The Vatican Supports Stem Cell Research?

Vatican Funds Intestinal Stem Cell Research

The Catholic Church may be the last organization you'd expect to fund stem cell research, but that's precisely what they're planning to do.

The Church is expected to provide financial support to help establish the International Intestinal Stem Cell Consortium, which will kick off its research today in Rome.

No, the church hasn't done an ideological 180. In fact, this new research aims to do away with the need for the embryonic stem cell research that the Vatican has called "gravely immoral."

Research on adult intestinal stem cells does not violate church teachings.
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"We are trying to explore stem cell research aside from embryonic stem cells," says Dr. Alessio Fasano, lead researcher on the project and director of the Center for Celiac Research at the University of Maryland School Medicine. "Of the adult stem cells out there, intestinal cells are the most active that we know of."

Fasano says they pitched this research project to the Vatican in hopes that the church would want to support an alternative to embryonic research.

"Rather than say they don't want [stem cell research], it would be more logical to say 'Is there a better way?'," Fasano says, and he believes that using adult stem cells, harvested from the intestines of the patients themselves, could be that "better way."

Though the church's interest in funding research is a welcome addition, doctors say, some stem cell researchers worry that the Vatican's agenda in this project is to argue against the need for embryonic stem cell research.

"I applaud the Vatican for funding any type of research," says Dr. George Daley, director of the Stem Cell Transplantation Program at Children's Hospital Boston, "but this is another attempt to pit adult stem cells against embryonic [ones]" when the two are used in very different ways and have potential for different conditions.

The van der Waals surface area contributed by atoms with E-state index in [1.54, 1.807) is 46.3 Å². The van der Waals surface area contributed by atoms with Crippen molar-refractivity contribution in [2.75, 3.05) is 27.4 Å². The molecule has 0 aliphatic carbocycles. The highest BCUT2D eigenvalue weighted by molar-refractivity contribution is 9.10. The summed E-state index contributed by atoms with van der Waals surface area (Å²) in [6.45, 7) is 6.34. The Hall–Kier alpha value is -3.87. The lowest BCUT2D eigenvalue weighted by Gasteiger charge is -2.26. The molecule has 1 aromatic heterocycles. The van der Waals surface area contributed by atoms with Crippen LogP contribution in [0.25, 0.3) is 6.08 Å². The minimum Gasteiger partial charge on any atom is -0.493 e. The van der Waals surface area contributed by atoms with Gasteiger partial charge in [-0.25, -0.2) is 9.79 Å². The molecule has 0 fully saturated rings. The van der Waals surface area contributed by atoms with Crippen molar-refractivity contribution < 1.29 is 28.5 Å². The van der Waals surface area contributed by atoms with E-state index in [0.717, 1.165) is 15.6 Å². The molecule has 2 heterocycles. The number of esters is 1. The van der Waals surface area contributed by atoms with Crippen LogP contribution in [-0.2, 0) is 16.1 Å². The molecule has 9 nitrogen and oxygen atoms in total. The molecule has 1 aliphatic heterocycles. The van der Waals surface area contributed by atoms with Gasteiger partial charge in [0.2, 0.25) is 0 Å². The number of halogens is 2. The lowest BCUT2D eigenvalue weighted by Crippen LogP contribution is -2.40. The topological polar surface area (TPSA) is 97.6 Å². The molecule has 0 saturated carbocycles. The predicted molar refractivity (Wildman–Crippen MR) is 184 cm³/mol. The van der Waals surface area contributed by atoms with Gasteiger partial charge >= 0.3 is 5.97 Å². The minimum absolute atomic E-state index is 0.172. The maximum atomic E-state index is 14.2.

In Gut We Trust

Embryonic stem cells are prized for their pluripotency -- their ability to transform into many different kinds of cells. Adult stem cells, on the other hand, are not as flexible in that way, Fasano admits, but they nonetheless constitute an important alternative for a number of practical reasons.

If embryonic stem cell therapies were to become commonly used, it would be difficult to maintain a steady supply of unneeded embryos and these cells would have to be stored at great expense, he says.

With intestinal stem cells, the cells are easily harvested from the patient's own supply with a simple procedure and hence they readily available and will not be rejected by the body the way transplanted cells can be, Fasano says.

In the long term, Fasano hopes that through this research, scientists can discover a way to make intestinal cells as versatile as embryonic cells are.

Of course, there's also what some see as the moral advantage of using the body's own cells:

"This is an approach that is morally acceptable but at the same time scientifically and clinically acceptable," he says. "I assume that's the most attractive aspect for the Vatican."

While not wholly opposed to using embryonic stem cells himself, Fasano says that taking stem cells from aborted fetuses or leftover embryos from in vitro fertilization "would not be my first choice."